For several weeks, when the mobilization against racism crossed the world, France had been divided by the fate reserved for statues representing historical figures linked to slavery or colonialism.
Global movement to raise awareness of racism in our societies
The death of George Floyd in the United States on May 25 and the renewal of the Black Lives Matter movement worldwide rekindled the debate on systemic racism against blacks within various Western societies. France is no stranger to this debate, which has expanded since the death of Adama Traoré, a Frenchman of Mali origin, after police officers arrested him in 2016. His family continues to demand justice.
Part of this debate stands out: statues of controversial historical figures. On 7 June in the English port of Bristol, a central trading point for blacks in the 17th and 18th centuries, the statue of slave trader Edward Colston was demolished by Black Lives Matter militants. In Belgium, several statues of King Leopold II – architect of the Congo colonization and responsible for atrocities against the Congolese people in 1885 and 1908 – were smashed in June and there was a request for their removal.
In metropolitan and overseas France different figures are questioned
In France, the debate had little media attention. However, the figures of heritage disputed are numerous in this ancient colonial power, whose empire constituted between the sixteenth and twentieth centuries spread across all continents, reached its peak with an area of 12 million km2.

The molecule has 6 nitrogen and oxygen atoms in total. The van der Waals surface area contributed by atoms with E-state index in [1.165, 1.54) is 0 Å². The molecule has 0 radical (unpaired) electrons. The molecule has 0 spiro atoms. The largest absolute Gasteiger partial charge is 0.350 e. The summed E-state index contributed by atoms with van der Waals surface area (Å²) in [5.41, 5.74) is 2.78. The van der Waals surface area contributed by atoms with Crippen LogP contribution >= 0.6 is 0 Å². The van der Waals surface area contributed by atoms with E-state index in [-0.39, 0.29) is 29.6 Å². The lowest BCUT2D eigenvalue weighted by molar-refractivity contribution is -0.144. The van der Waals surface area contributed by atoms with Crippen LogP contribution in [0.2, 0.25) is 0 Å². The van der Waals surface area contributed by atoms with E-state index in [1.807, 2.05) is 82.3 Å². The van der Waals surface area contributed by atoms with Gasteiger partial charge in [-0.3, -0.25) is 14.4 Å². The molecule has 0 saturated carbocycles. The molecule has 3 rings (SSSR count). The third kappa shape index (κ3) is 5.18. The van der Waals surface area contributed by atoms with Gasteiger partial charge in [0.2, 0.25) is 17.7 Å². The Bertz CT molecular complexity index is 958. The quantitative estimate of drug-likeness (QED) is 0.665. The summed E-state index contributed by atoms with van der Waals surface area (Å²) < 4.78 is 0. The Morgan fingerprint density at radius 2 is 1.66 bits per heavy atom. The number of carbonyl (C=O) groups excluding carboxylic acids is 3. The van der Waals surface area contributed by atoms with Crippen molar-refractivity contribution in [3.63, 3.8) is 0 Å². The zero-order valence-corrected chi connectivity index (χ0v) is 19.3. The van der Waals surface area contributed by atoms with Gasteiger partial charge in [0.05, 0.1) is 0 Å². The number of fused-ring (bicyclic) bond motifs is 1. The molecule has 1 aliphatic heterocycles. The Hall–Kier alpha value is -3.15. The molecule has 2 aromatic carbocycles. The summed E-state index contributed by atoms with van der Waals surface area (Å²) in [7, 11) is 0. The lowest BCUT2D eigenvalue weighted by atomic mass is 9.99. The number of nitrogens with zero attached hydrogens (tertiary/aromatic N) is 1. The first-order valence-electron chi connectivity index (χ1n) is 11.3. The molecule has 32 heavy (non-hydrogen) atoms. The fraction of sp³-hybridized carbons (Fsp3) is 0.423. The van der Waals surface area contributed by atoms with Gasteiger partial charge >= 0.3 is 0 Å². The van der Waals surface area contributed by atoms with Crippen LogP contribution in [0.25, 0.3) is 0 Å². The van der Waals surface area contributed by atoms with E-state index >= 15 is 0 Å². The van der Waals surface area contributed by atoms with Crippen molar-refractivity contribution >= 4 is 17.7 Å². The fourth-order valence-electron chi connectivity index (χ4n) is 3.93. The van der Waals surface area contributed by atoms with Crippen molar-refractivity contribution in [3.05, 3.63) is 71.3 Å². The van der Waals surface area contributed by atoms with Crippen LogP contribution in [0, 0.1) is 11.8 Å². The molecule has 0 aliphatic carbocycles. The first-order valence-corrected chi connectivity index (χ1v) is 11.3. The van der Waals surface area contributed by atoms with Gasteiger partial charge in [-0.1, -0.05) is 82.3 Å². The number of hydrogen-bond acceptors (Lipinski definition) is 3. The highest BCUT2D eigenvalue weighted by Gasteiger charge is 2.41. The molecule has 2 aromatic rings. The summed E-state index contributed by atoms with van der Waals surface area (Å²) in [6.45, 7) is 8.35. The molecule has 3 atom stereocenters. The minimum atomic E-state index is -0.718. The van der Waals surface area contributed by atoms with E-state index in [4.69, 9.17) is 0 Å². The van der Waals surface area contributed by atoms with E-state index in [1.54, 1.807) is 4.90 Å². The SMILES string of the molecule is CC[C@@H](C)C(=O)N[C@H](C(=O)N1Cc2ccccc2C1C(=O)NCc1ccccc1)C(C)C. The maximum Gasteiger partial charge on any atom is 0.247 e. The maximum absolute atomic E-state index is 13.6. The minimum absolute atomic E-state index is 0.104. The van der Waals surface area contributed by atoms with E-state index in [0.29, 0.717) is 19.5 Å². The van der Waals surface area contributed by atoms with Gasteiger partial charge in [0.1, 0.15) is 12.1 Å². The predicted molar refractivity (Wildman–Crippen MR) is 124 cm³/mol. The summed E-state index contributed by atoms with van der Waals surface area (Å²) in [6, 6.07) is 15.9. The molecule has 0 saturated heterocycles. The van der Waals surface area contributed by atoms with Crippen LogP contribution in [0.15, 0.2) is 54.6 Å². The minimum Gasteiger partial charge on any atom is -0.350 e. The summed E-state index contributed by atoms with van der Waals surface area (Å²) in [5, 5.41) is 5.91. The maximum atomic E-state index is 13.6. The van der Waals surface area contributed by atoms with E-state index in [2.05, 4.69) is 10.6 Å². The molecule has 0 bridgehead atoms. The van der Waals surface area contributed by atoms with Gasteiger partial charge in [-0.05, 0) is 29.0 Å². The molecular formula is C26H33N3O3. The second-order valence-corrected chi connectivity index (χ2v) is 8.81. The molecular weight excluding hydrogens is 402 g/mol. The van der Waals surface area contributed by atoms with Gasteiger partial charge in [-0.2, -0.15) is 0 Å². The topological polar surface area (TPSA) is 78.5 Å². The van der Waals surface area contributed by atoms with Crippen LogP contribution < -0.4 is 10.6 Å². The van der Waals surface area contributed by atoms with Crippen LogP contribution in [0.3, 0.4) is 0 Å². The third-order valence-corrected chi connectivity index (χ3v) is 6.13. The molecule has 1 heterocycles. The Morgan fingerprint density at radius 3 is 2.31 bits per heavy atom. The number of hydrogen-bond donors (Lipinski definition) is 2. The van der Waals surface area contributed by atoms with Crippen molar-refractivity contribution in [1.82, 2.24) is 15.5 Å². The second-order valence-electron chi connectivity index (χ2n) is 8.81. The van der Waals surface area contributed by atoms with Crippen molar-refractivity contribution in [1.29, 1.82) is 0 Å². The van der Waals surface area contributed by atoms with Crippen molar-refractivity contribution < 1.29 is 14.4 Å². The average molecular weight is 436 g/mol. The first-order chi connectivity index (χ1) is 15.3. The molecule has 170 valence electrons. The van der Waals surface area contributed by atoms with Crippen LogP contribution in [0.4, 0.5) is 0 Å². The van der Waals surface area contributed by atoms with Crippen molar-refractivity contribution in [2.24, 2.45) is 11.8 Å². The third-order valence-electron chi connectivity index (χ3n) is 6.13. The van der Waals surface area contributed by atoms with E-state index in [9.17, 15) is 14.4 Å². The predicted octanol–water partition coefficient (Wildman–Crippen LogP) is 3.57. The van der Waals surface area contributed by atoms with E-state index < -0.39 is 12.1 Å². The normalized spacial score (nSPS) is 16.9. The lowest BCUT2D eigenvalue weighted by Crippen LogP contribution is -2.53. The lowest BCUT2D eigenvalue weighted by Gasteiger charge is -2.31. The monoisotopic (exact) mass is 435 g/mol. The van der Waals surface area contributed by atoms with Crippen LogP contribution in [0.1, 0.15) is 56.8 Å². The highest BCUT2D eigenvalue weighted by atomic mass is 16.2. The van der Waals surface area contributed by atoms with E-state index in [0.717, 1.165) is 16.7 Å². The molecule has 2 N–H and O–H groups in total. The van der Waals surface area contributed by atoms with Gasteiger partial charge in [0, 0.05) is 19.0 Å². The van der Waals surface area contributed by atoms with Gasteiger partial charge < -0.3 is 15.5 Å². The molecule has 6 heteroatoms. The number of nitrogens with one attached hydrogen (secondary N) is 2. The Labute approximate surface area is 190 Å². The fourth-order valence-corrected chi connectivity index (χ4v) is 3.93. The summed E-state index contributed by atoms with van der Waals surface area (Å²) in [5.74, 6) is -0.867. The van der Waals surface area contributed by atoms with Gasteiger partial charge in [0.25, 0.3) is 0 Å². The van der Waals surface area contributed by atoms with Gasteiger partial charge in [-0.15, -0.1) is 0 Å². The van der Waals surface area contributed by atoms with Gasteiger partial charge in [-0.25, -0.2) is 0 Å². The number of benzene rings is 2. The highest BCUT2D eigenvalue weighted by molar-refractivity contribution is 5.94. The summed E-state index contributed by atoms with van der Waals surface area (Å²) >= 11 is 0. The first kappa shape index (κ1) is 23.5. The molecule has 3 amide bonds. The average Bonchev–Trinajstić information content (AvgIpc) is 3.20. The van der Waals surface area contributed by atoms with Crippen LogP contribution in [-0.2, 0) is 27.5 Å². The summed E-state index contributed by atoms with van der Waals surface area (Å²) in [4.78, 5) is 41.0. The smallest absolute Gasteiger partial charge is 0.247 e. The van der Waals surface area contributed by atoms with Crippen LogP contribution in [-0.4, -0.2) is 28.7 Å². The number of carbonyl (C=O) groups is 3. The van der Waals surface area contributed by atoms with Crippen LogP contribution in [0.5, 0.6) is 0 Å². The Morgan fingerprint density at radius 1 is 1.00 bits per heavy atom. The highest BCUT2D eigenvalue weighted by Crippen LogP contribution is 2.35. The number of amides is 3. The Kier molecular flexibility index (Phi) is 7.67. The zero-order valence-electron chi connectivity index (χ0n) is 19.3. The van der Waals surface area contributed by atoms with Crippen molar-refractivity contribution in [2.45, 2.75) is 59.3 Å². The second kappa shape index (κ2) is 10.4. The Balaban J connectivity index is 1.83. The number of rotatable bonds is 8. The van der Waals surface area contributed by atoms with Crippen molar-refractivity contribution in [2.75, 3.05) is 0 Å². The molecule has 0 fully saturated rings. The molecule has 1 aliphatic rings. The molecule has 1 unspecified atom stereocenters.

In Lille, it is the figure of General Louis Faidherbe, a native of this northern French city, who poses problems. According to the Faidherbe doit tomber collective (Faidherbe must fall), this military man famous for his exploits in the Franco-Prussian war of 1870 was also a “key actor in the conquest of Senegal” and responsible for bloody “peacekeeping” campaigns in the mid-19th century. .
In Paris, the bust of Jean-Baptiste Colbert, a minister in the 17th century during the reign of Louis XIV, placed in front of the National Assembly, is also under fire. He was the author of the Black Code for the French Antilles, published in 1685, which defined the rights of the owners over their slaves, whom he describes as “movable property”. Slavery was prohibited in the metropolis, but it was practiced in the colonies. In 2017, Louis-George Tin, president of the Representative Council of Black Associations (CRAN) declared: “Colbert was the enemy of freedom, equality, and brotherhood” (motto of the French Republic). More recently, former Prime Minister Jean Marc Ayrault asked to change the name of the places that bear his name.
Another controversial figure is Georges Cuvier, a naturalist and anatomist from the early 19th century, with statues in various cities in France. It represented the racist scientific theories of the time, and prompted the dissection of the corpse of Saartjie Baartman, nicknamed the Hottentot Venus. He was denounced by the Black Autonomous Action Coordination group:
“La France n'est pas raciste” il faut vraiment être né avant la honte pour le penser et le dire dans un pays où l'apologie d'esclavagistes est partout: rues, statues et bâtiments.